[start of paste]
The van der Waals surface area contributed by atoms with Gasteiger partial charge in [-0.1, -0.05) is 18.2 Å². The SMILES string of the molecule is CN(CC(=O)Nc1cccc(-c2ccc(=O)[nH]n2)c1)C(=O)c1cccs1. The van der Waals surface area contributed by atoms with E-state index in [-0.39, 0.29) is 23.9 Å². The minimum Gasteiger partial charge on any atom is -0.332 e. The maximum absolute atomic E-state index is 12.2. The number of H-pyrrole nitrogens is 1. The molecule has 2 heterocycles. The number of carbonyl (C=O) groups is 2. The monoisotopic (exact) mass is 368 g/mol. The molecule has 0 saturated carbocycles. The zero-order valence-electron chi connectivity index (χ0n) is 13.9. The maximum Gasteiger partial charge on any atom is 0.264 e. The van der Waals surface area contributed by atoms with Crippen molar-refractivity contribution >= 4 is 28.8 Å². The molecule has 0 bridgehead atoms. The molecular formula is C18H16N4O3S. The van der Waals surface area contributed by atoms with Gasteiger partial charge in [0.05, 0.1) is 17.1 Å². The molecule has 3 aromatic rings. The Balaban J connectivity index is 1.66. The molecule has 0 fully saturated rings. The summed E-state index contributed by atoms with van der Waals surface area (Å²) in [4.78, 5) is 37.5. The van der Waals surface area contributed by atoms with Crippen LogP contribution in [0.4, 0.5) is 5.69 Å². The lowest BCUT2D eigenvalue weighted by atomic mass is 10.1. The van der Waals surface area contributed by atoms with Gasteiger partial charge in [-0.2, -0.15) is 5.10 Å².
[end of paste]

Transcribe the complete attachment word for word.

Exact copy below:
The van der Waals surface area contributed by atoms with Gasteiger partial charge in [-0.1, -0.05) is 18.2 Å². The SMILES string of the molecule is CN(CC(=O)Nc1cccc(-c2ccc(=O)[nH]n2)c1)C(=O)c1cccs1. The van der Waals surface area contributed by atoms with E-state index in [-0.39, 0.29) is 23.9 Å². The minimum Gasteiger partial charge on any atom is -0.332 e. The maximum absolute atomic E-state index is 12.2. The number of H-pyrrole nitrogens is 1. The molecule has 2 heterocycles. The number of carbonyl (C=O) groups is 2. The monoisotopic (exact) mass is 368 g/mol. The molecule has 0 saturated carbocycles. The zero-order valence-electron chi connectivity index (χ0n) is 13.9. The maximum Gasteiger partial charge on any atom is 0.264 e. The van der Waals surface area contributed by atoms with Crippen molar-refractivity contribution >= 4 is 28.8 Å². The molecule has 0 bridgehead atoms. The molecular formula is C18H16N4O3S. The van der Waals surface area contributed by atoms with Gasteiger partial charge in [0.05, 0.1) is 17.1 Å². The molecule has 3 aromatic rings. The Balaban J connectivity index is 1.66. The molecule has 0 fully saturated rings. The summed E-state index contributed by atoms with van der Waals surface area (Å²) in [4.78, 5) is 37.5. The van der Waals surface area contributed by atoms with Crippen LogP contribution in [0.4, 0.5) is 5.69 Å². The lowest BCUT2D eigenvalue weighted by atomic mass is 10.1. The van der Waals surface area contributed by atoms with Gasteiger partial charge in [-0.2, -0.15) is 5.10 Å².